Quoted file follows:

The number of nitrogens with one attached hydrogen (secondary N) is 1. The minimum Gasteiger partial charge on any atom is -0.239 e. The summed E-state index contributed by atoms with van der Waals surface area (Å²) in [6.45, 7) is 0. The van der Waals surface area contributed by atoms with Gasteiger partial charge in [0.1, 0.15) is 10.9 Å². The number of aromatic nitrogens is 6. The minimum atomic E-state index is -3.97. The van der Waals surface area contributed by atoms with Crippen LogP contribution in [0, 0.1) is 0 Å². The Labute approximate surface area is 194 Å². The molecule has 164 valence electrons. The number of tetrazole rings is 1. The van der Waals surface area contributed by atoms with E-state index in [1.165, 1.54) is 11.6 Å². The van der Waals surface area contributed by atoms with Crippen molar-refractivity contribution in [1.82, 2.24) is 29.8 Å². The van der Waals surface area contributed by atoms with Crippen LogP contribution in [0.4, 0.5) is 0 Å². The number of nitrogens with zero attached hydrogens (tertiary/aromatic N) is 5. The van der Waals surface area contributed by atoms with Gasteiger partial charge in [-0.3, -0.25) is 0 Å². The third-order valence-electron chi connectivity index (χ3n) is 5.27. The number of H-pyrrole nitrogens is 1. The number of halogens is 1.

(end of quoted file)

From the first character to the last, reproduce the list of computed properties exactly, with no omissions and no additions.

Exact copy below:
The number of nitrogens with one attached hydrogen (secondary N) is 1. The minimum Gasteiger partial charge on any atom is -0.239 e. The summed E-state index contributed by atoms with van der Waals surface area (Å²) in [6.45, 7) is 0. The van der Waals surface area contributed by atoms with Gasteiger partial charge in [0.1, 0.15) is 10.9 Å². The number of aromatic nitrogens is 6. The minimum atomic E-state index is -3.97. The van der Waals surface area contributed by atoms with Crippen LogP contribution in [0, 0.1) is 0 Å². The Labute approximate surface area is 194 Å². The molecule has 164 valence electrons. The number of tetrazole rings is 1. The van der Waals surface area contributed by atoms with E-state index in [1.165, 1.54) is 11.6 Å². The van der Waals surface area contributed by atoms with Crippen molar-refractivity contribution in [1.82, 2.24) is 29.8 Å². The van der Waals surface area contributed by atoms with Crippen LogP contribution in [0.4, 0.5) is 0 Å². The number of nitrogens with zero attached hydrogens (tertiary/aromatic N) is 5. The van der Waals surface area contributed by atoms with Gasteiger partial charge in [-0.3, -0.25) is 0 Å². The third-order valence-electron chi connectivity index (χ3n) is 5.27. The number of H-pyrrole nitrogens is 1. The number of halogens is 1.